Dr. Brad Shuck 2:20
I think, for those who are used to working remotely, I think there’s some defined boundaries around what those relationships are looking like. It certainly changed the productivity and the way that I get things done, I think the way that the teams that I work with, get things done. But I suspect it’s still pretty murky because the expectations for performance are slow to change. And I think they’ve been slow to change. Now, my, my own personal example is my wife and daughter would go to school at 630 in the morning, they left the house at 630 in the morning, I started work. And I would work until they got home, which sometimes it was until 630 or seven o’clock at night because of after school activities or going into jam or, or whatever. And so I had 12-13 hours to get work done. And now I don’t have that, I’ve got five to six hours maybe in a day, on a good day.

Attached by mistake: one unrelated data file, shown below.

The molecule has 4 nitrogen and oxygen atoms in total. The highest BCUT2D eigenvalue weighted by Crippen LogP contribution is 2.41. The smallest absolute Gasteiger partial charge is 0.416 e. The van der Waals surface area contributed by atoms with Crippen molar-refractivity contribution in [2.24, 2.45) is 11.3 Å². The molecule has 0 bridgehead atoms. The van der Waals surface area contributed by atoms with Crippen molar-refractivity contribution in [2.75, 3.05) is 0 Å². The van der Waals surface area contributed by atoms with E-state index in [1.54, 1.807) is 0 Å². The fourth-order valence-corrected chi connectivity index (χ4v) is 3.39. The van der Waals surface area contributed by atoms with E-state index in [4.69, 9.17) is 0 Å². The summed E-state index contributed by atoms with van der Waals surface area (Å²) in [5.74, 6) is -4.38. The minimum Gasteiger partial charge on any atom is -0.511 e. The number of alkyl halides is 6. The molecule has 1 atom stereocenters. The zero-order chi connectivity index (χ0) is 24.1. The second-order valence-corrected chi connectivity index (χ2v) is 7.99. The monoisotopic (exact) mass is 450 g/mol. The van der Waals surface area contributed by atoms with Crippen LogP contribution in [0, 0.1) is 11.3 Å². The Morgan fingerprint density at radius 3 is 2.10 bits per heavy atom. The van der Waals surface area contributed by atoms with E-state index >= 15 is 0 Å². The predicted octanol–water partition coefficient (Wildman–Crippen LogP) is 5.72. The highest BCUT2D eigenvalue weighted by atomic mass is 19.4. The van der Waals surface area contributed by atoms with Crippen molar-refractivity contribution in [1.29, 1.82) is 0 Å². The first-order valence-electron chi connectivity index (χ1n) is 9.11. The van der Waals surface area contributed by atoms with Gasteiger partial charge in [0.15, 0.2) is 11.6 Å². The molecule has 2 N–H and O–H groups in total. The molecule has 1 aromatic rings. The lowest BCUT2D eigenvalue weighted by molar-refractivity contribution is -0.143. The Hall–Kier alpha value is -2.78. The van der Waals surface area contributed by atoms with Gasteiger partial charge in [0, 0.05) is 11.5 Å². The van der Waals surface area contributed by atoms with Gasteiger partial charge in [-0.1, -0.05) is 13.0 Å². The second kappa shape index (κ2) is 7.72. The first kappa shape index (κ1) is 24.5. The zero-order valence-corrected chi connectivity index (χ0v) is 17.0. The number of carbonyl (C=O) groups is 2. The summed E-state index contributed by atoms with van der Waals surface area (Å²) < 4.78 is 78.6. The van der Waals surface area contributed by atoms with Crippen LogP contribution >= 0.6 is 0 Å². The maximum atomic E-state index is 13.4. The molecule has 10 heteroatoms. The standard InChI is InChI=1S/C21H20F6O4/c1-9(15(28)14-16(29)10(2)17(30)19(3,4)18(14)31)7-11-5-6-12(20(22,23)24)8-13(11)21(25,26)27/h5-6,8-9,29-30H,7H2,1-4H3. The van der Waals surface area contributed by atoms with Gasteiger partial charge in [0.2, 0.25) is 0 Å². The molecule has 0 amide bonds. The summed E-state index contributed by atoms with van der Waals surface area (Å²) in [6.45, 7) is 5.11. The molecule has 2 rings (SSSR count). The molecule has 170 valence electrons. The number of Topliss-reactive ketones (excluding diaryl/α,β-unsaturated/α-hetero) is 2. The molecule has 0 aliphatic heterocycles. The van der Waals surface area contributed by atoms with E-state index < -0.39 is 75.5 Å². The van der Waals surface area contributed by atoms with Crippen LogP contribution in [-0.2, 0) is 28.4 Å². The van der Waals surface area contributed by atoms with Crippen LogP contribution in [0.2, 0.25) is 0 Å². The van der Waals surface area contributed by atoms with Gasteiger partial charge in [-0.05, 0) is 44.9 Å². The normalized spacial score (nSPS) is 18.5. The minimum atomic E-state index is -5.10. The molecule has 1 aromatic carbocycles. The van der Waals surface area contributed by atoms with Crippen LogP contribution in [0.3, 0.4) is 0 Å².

For those who are used to working remotely,…there’s some defined boundaries around what those relationships are looking like…But I suspect it’s still pretty murky, because the expectations for performance are slow to change.Dr. Brad Shuck
And so instead of tracking time, and how much time I’ve got, I’m tracking projects. And here are the products I’ve got to get done today, here the priorities. These are the big rocks I need to move in. So I think those relationships across the board are probably still murky and, and they’re, they’re evolving, every day. , I mean companies are making decisions about the future of of the health and well being and vitality of the organization, literally on an everyday, everyday basis and so as those things change, the dynamics change, psychological safety changes, priorities change. And I think we’re, we’re still just beginning to understand the tip of the iceberg of all of that.